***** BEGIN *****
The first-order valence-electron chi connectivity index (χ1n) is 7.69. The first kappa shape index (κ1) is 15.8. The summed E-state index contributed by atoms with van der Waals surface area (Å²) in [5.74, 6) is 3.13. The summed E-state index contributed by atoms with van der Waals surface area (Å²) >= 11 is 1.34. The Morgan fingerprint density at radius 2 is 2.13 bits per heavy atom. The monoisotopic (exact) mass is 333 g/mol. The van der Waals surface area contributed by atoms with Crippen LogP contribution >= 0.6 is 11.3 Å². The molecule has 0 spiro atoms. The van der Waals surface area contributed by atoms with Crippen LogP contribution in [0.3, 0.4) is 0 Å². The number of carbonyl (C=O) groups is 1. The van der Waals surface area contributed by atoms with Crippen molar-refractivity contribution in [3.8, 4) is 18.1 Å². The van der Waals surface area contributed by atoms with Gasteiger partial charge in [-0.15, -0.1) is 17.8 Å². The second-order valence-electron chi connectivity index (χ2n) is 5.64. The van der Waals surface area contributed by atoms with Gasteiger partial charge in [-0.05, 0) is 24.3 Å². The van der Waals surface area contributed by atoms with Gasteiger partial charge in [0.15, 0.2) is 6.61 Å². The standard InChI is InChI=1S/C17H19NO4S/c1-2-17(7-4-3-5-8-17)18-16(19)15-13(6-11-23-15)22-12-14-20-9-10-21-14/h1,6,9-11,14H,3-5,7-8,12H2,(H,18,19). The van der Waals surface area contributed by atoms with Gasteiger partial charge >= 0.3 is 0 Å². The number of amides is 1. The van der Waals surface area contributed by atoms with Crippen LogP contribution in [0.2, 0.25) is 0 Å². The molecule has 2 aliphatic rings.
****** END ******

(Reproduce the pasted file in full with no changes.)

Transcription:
The first-order valence-electron chi connectivity index (χ1n) is 7.69. The first kappa shape index (κ1) is 15.8. The summed E-state index contributed by atoms with van der Waals surface area (Å²) in [5.74, 6) is 3.13. The summed E-state index contributed by atoms with van der Waals surface area (Å²) >= 11 is 1.34. The Morgan fingerprint density at radius 2 is 2.13 bits per heavy atom. The monoisotopic (exact) mass is 333 g/mol. The van der Waals surface area contributed by atoms with Crippen LogP contribution >= 0.6 is 11.3 Å². The molecule has 0 spiro atoms. The van der Waals surface area contributed by atoms with Crippen LogP contribution in [0.3, 0.4) is 0 Å². The number of carbonyl (C=O) groups is 1. The van der Waals surface area contributed by atoms with Crippen molar-refractivity contribution in [3.8, 4) is 18.1 Å². The van der Waals surface area contributed by atoms with Gasteiger partial charge in [-0.15, -0.1) is 17.8 Å². The second-order valence-electron chi connectivity index (χ2n) is 5.64. The van der Waals surface area contributed by atoms with Gasteiger partial charge in [-0.05, 0) is 24.3 Å². The van der Waals surface area contributed by atoms with Gasteiger partial charge in [0.15, 0.2) is 6.61 Å². The standard InChI is InChI=1S/C17H19NO4S/c1-2-17(7-4-3-5-8-17)18-16(19)15-13(6-11-23-15)22-12-14-20-9-10-21-14/h1,6,9-11,14H,3-5,7-8,12H2,(H,18,19). The van der Waals surface area contributed by atoms with Gasteiger partial charge >= 0.3 is 0 Å². The number of amides is 1. The van der Waals surface area contributed by atoms with Crippen LogP contribution in [0.2, 0.25) is 0 Å². The molecule has 2 aliphatic rings.